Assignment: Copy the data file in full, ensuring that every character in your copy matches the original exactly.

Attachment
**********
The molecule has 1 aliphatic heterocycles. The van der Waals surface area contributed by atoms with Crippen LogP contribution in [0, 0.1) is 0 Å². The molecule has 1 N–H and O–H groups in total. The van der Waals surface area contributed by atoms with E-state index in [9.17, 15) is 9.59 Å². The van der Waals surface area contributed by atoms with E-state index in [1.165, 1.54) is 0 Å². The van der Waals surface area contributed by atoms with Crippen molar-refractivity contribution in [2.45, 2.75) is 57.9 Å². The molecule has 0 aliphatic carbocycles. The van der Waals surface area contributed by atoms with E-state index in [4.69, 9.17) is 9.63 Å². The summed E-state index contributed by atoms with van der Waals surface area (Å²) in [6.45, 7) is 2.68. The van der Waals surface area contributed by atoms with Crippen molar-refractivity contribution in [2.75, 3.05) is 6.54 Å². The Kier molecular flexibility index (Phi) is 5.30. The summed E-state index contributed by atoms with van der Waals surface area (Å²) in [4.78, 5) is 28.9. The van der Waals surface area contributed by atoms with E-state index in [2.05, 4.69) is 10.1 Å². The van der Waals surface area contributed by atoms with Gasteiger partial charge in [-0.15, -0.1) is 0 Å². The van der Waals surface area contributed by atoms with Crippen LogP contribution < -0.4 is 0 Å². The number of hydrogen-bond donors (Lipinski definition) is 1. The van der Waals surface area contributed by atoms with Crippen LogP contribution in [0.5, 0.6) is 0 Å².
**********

The molecule has 1 aliphatic heterocycles. The van der Waals surface area contributed by atoms with Crippen LogP contribution in [0, 0.1) is 0 Å². The molecule has 1 N–H and O–H groups in total. The van der Waals surface area contributed by atoms with E-state index in [9.17, 15) is 9.59 Å². The van der Waals surface area contributed by atoms with E-state index in [1.165, 1.54) is 0 Å². The van der Waals surface area contributed by atoms with Crippen molar-refractivity contribution in [2.45, 2.75) is 57.9 Å². The molecule has 0 aliphatic carbocycles. The van der Waals surface area contributed by atoms with E-state index in [4.69, 9.17) is 9.63 Å². The summed E-state index contributed by atoms with van der Waals surface area (Å²) in [6.45, 7) is 2.68. The van der Waals surface area contributed by atoms with Crippen molar-refractivity contribution in [2.75, 3.05) is 6.54 Å². The Kier molecular flexibility index (Phi) is 5.30. The summed E-state index contributed by atoms with van der Waals surface area (Å²) in [4.78, 5) is 28.9. The van der Waals surface area contributed by atoms with E-state index in [2.05, 4.69) is 10.1 Å². The van der Waals surface area contributed by atoms with Gasteiger partial charge in [-0.15, -0.1) is 0 Å². The van der Waals surface area contributed by atoms with Crippen LogP contribution < -0.4 is 0 Å². The number of hydrogen-bond donors (Lipinski definition) is 1. The van der Waals surface area contributed by atoms with Crippen LogP contribution in [0.5, 0.6) is 0 Å².